UK Labour Party leader Jeremy Corbyn
UK Labour Party leader Jeremy Corbyn Reuters

Israel's opposition Labour party - which is the major partner within the Zionist Union Knesset faction - said on Tuesday that it was weighing severing ties with its British counterpart after fresh allegations of anti-Semitism in its ranks.

More than 50 British Labour party members have been suspended in the past two months over comments deemed racist or anti-Semitic, according to The Daily Telegraph, including former mayor of London Ken Livingstone.

After the latest suspensions of three local councillors on Monday over comments posted on social media, a spokesman for the Israeli party said breaking off relations with British comrades was "one of the options that is being considered."

He told AFP that the Israeli party was looking for assurances from British Labour leader Jeremy Corbyn that he was treating the allegations with the necessary gravity.

In the most high-profile case, the former London mayor was sanctioned on Thursday after saying that Adolf Hitler "was supporting Zionism before he went mad and ended up killing six million Jews."

Livingstone's comments were in defense of Labour MP Naz Shah, who was suspended last Wednesday for sharing posts on social media two years ago suggesting that the solution to the "Palestinian conflict" was to move Israel to the United States.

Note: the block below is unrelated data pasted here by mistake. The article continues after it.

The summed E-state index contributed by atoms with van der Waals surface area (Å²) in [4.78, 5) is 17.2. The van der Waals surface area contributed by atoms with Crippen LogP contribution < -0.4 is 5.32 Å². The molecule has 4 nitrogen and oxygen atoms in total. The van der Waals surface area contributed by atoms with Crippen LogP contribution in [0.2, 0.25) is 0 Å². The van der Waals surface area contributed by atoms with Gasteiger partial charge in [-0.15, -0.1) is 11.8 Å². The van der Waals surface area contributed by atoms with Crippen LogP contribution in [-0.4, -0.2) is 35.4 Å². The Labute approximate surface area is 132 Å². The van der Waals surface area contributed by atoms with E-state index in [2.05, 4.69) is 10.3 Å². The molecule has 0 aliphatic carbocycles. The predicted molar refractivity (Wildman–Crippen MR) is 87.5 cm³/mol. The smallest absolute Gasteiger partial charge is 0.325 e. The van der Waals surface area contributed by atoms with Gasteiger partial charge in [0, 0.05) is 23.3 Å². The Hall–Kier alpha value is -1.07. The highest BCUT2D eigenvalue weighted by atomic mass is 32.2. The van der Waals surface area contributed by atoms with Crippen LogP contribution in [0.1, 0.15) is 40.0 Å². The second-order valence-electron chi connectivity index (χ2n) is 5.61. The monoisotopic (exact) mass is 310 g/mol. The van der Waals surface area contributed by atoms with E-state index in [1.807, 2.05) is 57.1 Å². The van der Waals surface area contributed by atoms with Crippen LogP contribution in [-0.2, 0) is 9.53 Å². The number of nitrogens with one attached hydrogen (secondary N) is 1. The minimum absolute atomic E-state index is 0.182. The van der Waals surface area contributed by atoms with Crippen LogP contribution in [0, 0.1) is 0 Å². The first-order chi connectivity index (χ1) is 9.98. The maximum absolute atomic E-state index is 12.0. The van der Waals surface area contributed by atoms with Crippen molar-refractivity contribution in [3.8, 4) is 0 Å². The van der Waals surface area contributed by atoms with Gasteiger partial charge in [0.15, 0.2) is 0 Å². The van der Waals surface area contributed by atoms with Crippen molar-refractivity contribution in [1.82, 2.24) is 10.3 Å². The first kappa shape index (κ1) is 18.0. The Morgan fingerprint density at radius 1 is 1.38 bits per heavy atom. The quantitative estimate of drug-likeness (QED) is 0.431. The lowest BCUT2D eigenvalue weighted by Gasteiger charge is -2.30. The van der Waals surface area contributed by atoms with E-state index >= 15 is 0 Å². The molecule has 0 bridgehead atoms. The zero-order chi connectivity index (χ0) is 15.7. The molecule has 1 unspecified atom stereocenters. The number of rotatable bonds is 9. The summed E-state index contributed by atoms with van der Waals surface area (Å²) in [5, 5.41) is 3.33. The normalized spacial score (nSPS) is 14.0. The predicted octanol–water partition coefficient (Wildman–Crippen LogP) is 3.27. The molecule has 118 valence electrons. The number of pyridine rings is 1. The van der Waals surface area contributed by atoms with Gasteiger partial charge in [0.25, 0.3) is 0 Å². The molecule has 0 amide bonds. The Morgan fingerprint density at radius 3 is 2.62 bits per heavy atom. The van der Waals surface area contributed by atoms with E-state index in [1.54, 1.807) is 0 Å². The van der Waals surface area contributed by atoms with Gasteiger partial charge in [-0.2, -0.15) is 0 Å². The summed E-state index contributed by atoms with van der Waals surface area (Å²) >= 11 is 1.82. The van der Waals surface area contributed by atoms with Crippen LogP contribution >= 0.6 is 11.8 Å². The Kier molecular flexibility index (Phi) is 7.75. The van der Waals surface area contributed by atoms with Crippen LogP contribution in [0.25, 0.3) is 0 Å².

Corbyn has announced an independent review into the allegations, saying there was no place for "anti-Semitism or any form of racism in the Labour Party."

The dispute has been simmering for months - ever since the left-winger was elected party leader by grassroots supporters last September despite opposition from many MPs.

Corbyn has been criticized in the past for referring to Lebanese Shiite terror group Hezbollah as "friends" and urging dialogue with Palestinian Islamist terror group Hamas, as well as meeting representatives of both organizations.

Israeli lawmaker Oren Hazan of the ruling right-wing governing Likud party said Corbyn ought to focus on the "real front of Islamic terrorism playing a lead role in Europe... instead of focusing on a peace-seeking country like Israel."

The head of the opposition Yesh Atid party, former finance minister Yair Lapid, said: "The disease of antisemitism has taken root inside the British Labour Party and the leadership seems both incapable and unwilling to tackle the problem."

The Israeli foreign ministry and Prime Minister Benjamin Netanyahu's office declined to comment, saying it was a domestic British issue.